Understanding Shaming’s Place in History: The Story of Germany’s Victims

It can be difficult for those who have never experienced sexual violence to understand and address the pain of survivors. From the women who’ve chosen to come forward and report instances of abuse in the entertainment industry as part of the #MeToo Movement, to less publicized cases in which women make the brave choice to… Read more →

A Bloody Sweater and a Pair of Dentures

Private Togo Piper didn’t have many personal belongings. When he died overseas in May 1943, all that was returned to his family were a few photographs, letters, toiletries… and a pair of dentures. This came as a bit of a surprise to his widow, Julia. To her knowledge, her husband had been in possession of… Read more →

“Immoderate Menses” or Abortion? Bodily Knowledge and Illicit Intimacy in an 1851 Divorce Trial

In 1851, four years after actress Josephine Clifton’s death, she was named as one of Edwin Forrest’s adulterers during the American actor’s divorce trial. Forrest was an established transatlantic celebrity who exemplified rugged American masculinity in both his roles and celebrity persona. In 1849, Forrest’s rivalry with English thespian William Charles Macready inspired the deadly… Read more →

Sunday Morning Medicine

A weekly check-up of gender, medicine, and history in the news States of immunity. A Georgian guide to university life. What if we didn’t dread menopause? The favorite occult remedy of the Puritans. Drugs and politics of consumption in Japan. Before Anne Frank, there was Renia Spiegel. National parks sometimes have the best trash. When… Read more →

“A Most Damnable Fraud?” Public (Mis)conceptions and the Insanity Defense

James Kahler murdered his two daughters, ex-wife, and grandmother in Kansas on Thanksgiving in 2009. Kahler’s defense team wanted to use an insanity plea, but Kansas is one of only four states that does not allow for this defense. Quickly, the focus of his trial shifted from the question of his mental health to a… Read more →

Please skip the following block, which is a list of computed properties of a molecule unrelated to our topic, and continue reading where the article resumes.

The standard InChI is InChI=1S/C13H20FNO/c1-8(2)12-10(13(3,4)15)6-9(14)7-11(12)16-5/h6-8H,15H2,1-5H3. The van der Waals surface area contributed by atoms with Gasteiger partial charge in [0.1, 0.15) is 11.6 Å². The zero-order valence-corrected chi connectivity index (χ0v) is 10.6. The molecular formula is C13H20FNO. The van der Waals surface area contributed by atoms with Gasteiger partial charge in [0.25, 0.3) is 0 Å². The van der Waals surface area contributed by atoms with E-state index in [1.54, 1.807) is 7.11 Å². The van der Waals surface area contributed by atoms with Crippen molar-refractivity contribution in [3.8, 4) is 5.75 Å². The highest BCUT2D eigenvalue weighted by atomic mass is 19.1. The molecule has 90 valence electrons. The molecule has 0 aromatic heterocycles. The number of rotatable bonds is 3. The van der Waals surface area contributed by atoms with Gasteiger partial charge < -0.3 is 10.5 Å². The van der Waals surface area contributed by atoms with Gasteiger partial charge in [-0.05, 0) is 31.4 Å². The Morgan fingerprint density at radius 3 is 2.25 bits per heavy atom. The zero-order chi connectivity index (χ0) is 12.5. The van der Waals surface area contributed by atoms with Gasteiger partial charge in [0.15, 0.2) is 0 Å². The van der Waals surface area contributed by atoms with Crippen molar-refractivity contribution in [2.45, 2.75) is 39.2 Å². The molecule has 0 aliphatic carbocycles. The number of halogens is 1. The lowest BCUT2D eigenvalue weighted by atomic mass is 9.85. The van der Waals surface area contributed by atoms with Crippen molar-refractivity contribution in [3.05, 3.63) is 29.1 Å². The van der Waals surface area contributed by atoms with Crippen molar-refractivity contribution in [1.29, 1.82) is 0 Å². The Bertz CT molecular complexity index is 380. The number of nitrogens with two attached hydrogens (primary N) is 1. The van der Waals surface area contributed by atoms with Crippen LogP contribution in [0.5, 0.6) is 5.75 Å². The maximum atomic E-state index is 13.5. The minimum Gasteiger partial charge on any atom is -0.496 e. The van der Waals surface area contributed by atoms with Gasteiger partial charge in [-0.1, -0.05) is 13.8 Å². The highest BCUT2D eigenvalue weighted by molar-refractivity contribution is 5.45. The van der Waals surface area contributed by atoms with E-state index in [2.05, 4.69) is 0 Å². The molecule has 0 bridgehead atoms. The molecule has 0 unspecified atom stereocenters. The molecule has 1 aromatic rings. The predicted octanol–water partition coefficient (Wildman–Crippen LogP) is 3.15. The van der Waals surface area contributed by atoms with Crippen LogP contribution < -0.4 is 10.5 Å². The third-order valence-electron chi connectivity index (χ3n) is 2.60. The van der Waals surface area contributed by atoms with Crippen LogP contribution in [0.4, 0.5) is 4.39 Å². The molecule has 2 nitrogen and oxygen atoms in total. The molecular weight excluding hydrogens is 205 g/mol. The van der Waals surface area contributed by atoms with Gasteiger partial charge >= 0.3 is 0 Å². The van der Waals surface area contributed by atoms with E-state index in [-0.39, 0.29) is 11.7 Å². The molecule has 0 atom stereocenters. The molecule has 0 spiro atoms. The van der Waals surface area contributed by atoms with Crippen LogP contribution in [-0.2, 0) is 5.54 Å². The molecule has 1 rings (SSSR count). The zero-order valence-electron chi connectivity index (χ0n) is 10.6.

“The Egg” in the Twenty-First Century: A Family’s Holistic Healing and Cleansing Practice

In the early 2000s, my great-aunt performed a holistic healing act on my mother with an egg. My mother, sick and feverish in bed, hadn’t kept food down for days. My grandmother called her sister, my madrina at the time, and asked that she come perform the ritual — “the egg,” as we called it… Read more →

“Who but Women Should Manage It?”: Convalescent Home Matrons and Medical Recuperation

Today we often hear reports about women’s invisible labor. Female family members do the lion’s share of housework and caregiving — not just for their own children, but for any household member. Given that such caregiving takes time, often drawing women away from wage-earning jobs, this care is likely one source of wage discrepancies between… Read more →

Sunday Morning Medicine

A weekly check-up of gender, medicine, and history in the news The lost art of sin-eating. San Francisco’s plague years. On the history of the artificial womb. The fatphobic myth behind baby fat. How to lose weight like a chess player. The revolutionary history of mooncakes. Lobotomy, science, and the digital humanities.  The many faces… Read more →

Evidence Written in Blood: Forensic Science and the True Crime Consumer

According to reports, in December 2001 Michael Peterson found his wife, Kathleen Peterson, dead at the bottom of a set of stairs in their Durham home. While locals like me remember the hullabaloo that followed, true crime fans became familiar with the case through a multipart French documentary, The Staircase, which Netflix renewed for five… Read more →

Uncovering the History of Child Psychiatry: A Conversation with Deborah Blythe Doroshow

I recently had the pleasure of talking to Deborah Doroshow about her new book, Emotionally Disturbed: A History of Caring for America’s Troubled Children, which explores the development of Residential Treatment Centers (RTCs) for “emotionally disturbed” children. The book does a masterful job of explaining how this new category of mental illness came into being… Read more →